Bargain hunters were in the right place Tuesday morning: The Sisters of Mercy convent in Burlington played host to an auction in which nearly all of the furnishings inside the sprawling, five-story structure were to be sold to the highest bidder.
There were bagel cutters and baking sheets, a midcentury-modern sideboard and vintage parlor chairs. In total, 645 lots were to be sold, many of which contained multiple items and, in some cases, the contents of entire rooms.
And there were a lot of rooms. The mazelike building was once home to 100 Roman Catholic nuns who were part of the international Sisters of Mercy order. It closed earlier this summer.
Tucked in nearly every corner were artifacts from the sisters’ 130 years in residence. The bedrooms were nearly identical in size and content: bed frame, lamp, end table, recliner. Even the fans being used to cool the rooms had tags for sale. The building resembled a college dorm on move-out day.
The 60 bidders on-site and the 120 online would be there a while — “until we can’t stand it any longer,” auctioneer Toby Hirchak of Thomas Hirchak Company said with a smile. “It’s gonna take a while, but it shouldn’t be too cumbersome.”
He estimated that he could sell 100 items an hour.
Among the shoppers were Mary Jane Cain of Shelburne and her daughter, Barbara Cain Cousins. They were familiar with the building: Mary Jane’s late husband, Francis "Frank" Cain, grew up across the street and later served as Burlington mayor from 1965 to 1971; he died in March at age 96.
Frank Cain's sister, Virginia, had nonpolitical aspirations: She wanted to become a nun. At her father’s urging, Virginia attended Trinity College and sought to join the Sisters of Mercy. As a postulant — essentially a nun-in-training — Virginia was not allowed to leave the motherhouse, Mary Jane said.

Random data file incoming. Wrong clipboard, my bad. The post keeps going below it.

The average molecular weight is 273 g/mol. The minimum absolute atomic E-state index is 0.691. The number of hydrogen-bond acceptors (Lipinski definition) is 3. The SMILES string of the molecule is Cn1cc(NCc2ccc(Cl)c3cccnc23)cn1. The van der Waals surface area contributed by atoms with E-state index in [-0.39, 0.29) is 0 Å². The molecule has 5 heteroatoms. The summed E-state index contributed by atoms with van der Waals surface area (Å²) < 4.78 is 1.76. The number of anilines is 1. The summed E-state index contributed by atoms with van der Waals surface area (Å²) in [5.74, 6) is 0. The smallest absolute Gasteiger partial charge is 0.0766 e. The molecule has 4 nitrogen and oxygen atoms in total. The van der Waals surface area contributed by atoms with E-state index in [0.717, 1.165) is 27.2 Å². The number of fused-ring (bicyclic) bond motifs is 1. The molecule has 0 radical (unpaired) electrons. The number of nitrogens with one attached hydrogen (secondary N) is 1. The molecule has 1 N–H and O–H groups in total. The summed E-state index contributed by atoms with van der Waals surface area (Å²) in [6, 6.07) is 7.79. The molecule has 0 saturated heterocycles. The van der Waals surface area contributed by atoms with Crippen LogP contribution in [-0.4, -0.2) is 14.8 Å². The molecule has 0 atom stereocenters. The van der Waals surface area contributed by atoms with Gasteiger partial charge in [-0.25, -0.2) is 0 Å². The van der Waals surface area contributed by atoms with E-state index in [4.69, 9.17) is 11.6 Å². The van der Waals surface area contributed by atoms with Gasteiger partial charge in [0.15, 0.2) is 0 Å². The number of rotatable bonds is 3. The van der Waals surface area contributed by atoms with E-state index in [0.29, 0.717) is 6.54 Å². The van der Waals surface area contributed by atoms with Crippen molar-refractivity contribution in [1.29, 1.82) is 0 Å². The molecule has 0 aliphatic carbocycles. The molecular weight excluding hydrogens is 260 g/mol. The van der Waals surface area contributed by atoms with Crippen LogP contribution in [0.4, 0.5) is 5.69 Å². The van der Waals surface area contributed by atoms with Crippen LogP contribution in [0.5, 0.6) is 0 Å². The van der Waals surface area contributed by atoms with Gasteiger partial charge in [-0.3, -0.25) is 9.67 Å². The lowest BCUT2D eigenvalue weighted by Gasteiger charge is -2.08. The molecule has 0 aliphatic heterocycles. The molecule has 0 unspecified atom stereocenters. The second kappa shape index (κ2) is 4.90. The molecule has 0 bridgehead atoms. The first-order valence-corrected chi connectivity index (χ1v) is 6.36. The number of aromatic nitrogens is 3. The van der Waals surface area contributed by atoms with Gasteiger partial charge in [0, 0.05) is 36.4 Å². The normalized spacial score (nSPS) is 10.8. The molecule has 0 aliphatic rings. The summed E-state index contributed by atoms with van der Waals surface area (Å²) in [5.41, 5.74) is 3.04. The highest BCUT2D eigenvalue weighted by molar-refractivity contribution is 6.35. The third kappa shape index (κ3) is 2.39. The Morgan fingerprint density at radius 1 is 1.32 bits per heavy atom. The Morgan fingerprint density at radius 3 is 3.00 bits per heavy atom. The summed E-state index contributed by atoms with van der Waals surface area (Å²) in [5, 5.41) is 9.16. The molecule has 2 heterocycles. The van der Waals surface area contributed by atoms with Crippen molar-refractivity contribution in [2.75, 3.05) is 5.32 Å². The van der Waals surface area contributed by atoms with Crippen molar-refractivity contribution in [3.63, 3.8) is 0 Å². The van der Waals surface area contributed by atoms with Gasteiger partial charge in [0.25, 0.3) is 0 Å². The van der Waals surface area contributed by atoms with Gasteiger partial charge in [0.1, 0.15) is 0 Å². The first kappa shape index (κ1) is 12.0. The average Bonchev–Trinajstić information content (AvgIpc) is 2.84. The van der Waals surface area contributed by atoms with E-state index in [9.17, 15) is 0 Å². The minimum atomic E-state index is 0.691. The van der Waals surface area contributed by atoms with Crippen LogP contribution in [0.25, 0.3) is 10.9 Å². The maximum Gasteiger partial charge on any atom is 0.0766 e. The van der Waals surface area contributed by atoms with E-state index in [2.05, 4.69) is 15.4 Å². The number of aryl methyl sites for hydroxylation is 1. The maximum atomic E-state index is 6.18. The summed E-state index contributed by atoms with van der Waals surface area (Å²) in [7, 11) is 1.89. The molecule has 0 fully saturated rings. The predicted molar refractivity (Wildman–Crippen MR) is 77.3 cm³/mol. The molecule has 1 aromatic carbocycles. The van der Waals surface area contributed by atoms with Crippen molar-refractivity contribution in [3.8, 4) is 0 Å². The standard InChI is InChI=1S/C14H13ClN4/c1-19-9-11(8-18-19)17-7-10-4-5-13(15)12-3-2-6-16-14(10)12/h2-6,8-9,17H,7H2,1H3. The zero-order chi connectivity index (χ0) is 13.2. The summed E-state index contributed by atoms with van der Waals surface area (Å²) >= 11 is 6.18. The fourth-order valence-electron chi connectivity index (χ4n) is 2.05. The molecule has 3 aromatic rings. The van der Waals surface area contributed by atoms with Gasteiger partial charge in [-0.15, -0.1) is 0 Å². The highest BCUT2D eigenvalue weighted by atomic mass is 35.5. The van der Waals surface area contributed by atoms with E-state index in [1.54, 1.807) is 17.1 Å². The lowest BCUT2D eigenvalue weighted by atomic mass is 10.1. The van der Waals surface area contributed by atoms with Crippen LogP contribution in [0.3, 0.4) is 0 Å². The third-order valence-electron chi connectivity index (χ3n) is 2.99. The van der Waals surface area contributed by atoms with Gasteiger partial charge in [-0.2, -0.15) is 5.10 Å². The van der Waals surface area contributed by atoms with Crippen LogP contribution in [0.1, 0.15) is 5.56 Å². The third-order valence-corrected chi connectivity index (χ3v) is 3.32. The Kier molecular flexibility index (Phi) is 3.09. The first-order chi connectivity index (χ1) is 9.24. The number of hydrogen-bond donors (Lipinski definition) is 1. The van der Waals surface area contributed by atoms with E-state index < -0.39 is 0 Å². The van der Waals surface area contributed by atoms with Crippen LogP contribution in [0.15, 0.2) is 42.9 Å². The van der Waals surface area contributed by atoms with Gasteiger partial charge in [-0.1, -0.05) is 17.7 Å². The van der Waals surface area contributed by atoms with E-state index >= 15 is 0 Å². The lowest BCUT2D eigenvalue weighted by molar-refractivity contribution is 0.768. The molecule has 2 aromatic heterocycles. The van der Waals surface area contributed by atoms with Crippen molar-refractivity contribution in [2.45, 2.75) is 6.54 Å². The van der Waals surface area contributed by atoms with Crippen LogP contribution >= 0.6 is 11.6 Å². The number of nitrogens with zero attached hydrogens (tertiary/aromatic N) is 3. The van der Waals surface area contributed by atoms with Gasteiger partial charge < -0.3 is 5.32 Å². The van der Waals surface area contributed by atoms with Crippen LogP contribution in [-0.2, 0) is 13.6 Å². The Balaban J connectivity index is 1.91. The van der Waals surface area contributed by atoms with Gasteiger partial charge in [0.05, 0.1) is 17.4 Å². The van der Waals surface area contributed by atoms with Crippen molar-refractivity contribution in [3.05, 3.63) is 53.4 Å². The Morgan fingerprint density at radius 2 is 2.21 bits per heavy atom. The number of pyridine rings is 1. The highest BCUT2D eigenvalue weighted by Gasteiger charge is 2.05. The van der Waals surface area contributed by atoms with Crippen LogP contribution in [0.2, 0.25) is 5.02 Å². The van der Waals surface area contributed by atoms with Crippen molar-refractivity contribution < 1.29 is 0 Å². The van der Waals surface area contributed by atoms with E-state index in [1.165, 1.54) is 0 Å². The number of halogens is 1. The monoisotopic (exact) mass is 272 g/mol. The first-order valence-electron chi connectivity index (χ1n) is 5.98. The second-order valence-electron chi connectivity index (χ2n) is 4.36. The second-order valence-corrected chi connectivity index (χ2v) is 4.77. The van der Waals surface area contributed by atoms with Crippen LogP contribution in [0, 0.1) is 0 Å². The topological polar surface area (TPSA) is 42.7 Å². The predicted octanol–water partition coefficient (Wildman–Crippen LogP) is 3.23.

“She could only wave from across the street,” Barbara said of her aunt.
While the Cains reveled in nostalgia, Ben Bergstein was on a mission to find discounted kitchen goods for the O'Brien Community Center in Winooski. Such items are too expensive to buy new, he said, touring the attic. In one corner stood a pink dresser lined with paintings of popes and Jesus. In others were gold crowns, a lime-green lawn chair and vintage black travel trunks.
Surveying the items for sale
“A lot of these convents are a combination of very old, historic furniture and kitsch,” Bergstein said.
He was spot on: Antique sewing machines were displayed in a room wallpapered in yellow-and-brown polka dots and carpeted in green. Elsewhere, a life-size statue of Mary stood at the end of a very 1960s orange hallway.
As he browsed, Bergstein said he hoped he could buy stuff on the cheap. He assumed most bidders were “tire-kickers,” not pros, but he wasn’t sure who would be shopping online.
“You don’t know what the competition is,” Bergstein mused. “So you hope for a break. You hope that everybody's snoozing on the stove and you get it for $500 instead of $2,500 which is really what it should go for. You never know.”
Luck, as it turned out, wasn’t on Bergstein’s side. A woman in the front row won the day’s first bidding war over the Vulcan six-burner oven, the seventh item offered up. It went for $1,250.